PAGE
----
When Old Thunder woke up, the sun still sent its rays through the window. Pinkie Pie had gone. His body protested as he turned around in bed and got up. That's what you get for dancing like a youngster through half the night, he thought as he made his sore legs carry him towards the window. Judging from the place of the sun, it was an hour or so past noon. He had slept enough.

He left the room and half fell down the stairs, bursting into the main room with much more momentum than he would have liked to. The old stallion behind the bar was wiping glasses, the handful of his mates that had stayed the night at the tavern were assembled around the same old table. They looked reasonably cheerful, only Starbuck was still sitting on the chair he had slept on, looking vacant and very pale around the snout.

“Oi, Old Thunder thundering down the stairs. Good morning!” Holdfast greeted him, grinning.

“Good morning,” said Old Thunder and smiled, feeling quite fond of his fellows. He went to the table and sat down. “What are you doing here, thought you went home for the night?”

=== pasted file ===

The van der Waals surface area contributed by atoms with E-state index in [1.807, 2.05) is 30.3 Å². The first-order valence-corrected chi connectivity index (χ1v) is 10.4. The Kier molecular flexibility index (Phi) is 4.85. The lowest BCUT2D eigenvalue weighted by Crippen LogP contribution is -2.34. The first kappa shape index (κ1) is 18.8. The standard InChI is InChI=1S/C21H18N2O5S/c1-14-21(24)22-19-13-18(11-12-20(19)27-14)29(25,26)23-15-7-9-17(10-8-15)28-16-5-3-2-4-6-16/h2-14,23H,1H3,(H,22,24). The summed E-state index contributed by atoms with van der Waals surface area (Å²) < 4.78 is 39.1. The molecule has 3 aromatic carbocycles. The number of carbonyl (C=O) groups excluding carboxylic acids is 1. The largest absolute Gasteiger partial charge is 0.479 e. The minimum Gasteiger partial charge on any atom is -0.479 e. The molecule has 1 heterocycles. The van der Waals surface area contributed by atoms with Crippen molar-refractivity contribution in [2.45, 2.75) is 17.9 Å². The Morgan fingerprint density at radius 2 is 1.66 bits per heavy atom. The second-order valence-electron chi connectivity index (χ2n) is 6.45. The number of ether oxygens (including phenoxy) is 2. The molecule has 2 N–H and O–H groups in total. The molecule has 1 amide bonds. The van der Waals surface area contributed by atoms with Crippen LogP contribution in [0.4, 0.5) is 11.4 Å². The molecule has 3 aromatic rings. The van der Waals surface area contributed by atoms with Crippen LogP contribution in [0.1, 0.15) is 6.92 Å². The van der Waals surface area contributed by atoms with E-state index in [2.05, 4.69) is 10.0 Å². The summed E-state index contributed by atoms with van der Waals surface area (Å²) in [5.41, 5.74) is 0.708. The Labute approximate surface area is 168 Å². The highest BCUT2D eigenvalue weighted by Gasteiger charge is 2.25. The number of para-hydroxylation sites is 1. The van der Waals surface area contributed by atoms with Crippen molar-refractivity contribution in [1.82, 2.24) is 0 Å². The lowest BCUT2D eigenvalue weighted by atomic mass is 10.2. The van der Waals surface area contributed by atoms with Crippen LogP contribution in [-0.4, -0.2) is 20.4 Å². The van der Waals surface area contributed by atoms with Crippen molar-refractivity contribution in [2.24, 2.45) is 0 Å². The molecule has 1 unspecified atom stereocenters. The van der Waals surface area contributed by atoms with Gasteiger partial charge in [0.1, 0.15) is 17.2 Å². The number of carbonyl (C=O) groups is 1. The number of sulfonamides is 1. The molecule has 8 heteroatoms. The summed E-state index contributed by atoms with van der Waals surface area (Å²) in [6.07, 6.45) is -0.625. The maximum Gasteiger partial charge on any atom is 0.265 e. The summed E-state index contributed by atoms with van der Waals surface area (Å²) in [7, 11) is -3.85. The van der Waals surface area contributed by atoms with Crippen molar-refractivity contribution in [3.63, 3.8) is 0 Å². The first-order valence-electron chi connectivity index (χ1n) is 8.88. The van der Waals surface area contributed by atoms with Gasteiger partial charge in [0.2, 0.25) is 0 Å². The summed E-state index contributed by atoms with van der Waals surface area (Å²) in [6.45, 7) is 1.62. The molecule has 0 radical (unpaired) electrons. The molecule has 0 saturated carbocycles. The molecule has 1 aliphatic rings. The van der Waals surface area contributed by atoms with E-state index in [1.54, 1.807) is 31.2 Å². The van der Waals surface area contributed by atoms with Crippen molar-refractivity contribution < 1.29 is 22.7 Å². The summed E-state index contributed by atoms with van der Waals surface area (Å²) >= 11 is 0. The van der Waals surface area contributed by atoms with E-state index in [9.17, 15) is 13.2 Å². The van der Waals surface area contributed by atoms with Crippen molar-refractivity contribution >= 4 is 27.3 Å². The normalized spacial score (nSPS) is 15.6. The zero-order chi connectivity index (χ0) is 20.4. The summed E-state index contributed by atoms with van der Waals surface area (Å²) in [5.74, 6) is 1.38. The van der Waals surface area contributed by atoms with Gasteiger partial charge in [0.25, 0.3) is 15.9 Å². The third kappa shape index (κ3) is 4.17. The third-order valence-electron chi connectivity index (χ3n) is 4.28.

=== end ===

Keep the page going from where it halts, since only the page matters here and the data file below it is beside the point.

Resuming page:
“Aye, I did. But I thought I'd check on you anyway, see if you wrecked anything.” He winked.

“The only thing that got wrecked is young Starbuck here,” said Old Thunder. “How are you feeling, son?”

Starbuck lifted his gaze at the old stallion that looked at him compassionately. “Like shit. Head keeps throbbing; can't eat,” he said, looking down at a cupcake on the table in front of him.

“You'll be alright; after another good sleep it'll be gone. But pick a bed this time, or you might be waking up with a neck to make you forget all other hurts. Been there, believe me,” Old Thunder said. He took a look at the cupcake resting on the table. “That's a funny cupcake you have there,” he said. The cupcake looked big and delicious and was covered in sprinkles of all colors. The cream on top was not the common twirl, but looked like... “a bottle?” Old Thunder asked in mild disbelief.